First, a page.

On-demand laundry has proven a tough business for some. Washio folded up its business last year, selling its assets into competitor Rinse. At the time Washio’s founder Ajay Prakash told TechCrunch the on-demand model wasn’t the most efficient or economical way to handle the dirty business of cleaning clothes.
But now Mulberrys, a new cleaning competitor in the Bay Area, hopes to prove him wrong by mixing old-fashioned brick-and-mortar stores with an on-demand platform.
Mulberrys just launched out of beta this week with 10 physical locations and a fleet of drivers to serve the city of San Francisco, but it’s been up and operating in Minneapolis for the last few years.
Founder Dan Miller started the business as a McKinsey consultant but soon left to go to the School of Drycleaning Technology to learn how to press all those fancy suits he’d been wearing up to that point.
“I was consistently amazed by how far behind the dry cleaning and laundry industry was from what you’d think of as just modern best practices. A lot of dry cleaners don’t even have a website,” Miller said.
He soon built himself a more modernized operation but with a twist. Mulberrys offers dry cleaning on top of laundry service and Miller’s business controls the pipeline from pickup service to cleaning and delivery. All cleaning is done in-house and workers are employees, not contractors.
This may have been where Washio fumbled as there is a high cost in turnover and retention of third-party workers in the on-demand space. We should point out Rinse also hires within rather than trying to recruit contractors.
Miller is to a point now where, along with the Silicon Valley rollout, he’s looking to raise some smart money for his startup — to the tune of around $20 million. He might have a good shot at convincing investors. Unlike a lot of other startups in Silicon Valley, Miller says his business didn’t take VC dollars. It’s been profitable for years. According to Miller, maintaining control over every aspect of the business has helped to increase Mulberrys margins while providing a seamless customer experience.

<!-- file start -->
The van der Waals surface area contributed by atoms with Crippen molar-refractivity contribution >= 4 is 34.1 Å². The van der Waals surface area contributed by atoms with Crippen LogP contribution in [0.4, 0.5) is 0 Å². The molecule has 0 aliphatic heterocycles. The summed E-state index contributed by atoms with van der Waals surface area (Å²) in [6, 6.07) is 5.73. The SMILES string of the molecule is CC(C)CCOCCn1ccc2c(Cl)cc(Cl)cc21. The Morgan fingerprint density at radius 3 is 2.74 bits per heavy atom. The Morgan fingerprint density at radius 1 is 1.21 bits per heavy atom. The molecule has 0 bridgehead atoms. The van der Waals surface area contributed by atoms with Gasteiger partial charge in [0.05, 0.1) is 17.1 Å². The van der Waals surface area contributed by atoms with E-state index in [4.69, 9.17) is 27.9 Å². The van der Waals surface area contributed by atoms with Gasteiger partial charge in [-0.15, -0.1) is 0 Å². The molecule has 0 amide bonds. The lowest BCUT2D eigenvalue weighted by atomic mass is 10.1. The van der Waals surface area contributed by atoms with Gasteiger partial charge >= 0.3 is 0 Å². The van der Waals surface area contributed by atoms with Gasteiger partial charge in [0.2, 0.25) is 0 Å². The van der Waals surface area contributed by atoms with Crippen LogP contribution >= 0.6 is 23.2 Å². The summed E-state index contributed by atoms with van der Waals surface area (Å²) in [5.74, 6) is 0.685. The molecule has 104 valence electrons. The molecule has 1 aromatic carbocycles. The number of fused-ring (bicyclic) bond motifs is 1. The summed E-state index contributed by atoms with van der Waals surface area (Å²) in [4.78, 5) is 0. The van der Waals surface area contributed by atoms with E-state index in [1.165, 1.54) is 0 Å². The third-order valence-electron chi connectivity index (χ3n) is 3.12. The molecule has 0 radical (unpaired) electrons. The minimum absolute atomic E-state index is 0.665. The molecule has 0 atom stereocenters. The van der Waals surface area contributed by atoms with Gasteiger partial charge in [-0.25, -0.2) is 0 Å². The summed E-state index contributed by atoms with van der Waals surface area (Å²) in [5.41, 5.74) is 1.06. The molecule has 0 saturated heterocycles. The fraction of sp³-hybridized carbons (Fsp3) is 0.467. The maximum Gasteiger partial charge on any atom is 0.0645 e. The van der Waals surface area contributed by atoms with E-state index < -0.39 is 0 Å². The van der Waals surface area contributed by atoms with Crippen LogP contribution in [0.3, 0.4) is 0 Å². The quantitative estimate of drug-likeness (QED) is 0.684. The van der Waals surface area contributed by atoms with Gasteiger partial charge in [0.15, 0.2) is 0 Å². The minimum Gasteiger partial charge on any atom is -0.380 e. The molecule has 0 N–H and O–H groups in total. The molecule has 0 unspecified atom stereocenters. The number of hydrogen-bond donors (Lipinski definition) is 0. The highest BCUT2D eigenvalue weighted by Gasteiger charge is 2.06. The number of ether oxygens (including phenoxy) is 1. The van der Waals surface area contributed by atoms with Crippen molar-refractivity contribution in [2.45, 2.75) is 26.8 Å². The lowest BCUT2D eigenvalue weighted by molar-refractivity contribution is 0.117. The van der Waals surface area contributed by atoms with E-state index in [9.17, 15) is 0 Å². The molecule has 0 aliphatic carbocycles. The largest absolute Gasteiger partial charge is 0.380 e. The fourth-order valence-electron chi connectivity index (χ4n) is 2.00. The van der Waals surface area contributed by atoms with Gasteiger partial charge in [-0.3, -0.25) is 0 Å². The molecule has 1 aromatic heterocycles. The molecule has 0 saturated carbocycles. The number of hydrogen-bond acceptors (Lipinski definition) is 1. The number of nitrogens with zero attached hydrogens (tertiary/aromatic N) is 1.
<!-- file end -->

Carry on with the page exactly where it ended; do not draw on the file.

Mulberrys works like a lot of other laundry startups. You pick a day and time for laundry pick-up and a Mulberrys worker comes to take it, cleans it and hands it back to you usually within the same day. But, unlike Rinse, you can get a Mulberrys driver to pick up your laundry morning or night, not just within a two-hour evening window.
So how does that experience actually fare? I tested it out while it was in beta. There were a few kinks, as to be expected. The driver tried to pick up my laundry twice in one day and the app didn’t have the day I wanted for my area. But all of that seems to have been solved with the launch this week. You can choose any day or time for pick up in your zip code now.
They also dry cleaned a purple blouse for me, getting most, but not all, of the oil stain out. The Mulberrys delivery person explained to me she’d be able to get all of it out if they had another day but that next day was impossible. Though she did readily offer to clean it again for free to get the job done.
Miller also points out his cleaning business uses environmentally-friendly cleaning products. And each bag of laundry you submit goes through a 10-point inspection process so you shouldn’t find any…odd…items in your bag when it’s delivered back to you.
Will this one make it? Mulberrys will have to compete with at least one other service in the Bay Area for now, but there seems to be plenty of tech workers willing to pay for someone else to do the cooking, cleaning and washing of clothes for them at the click of a button in SF.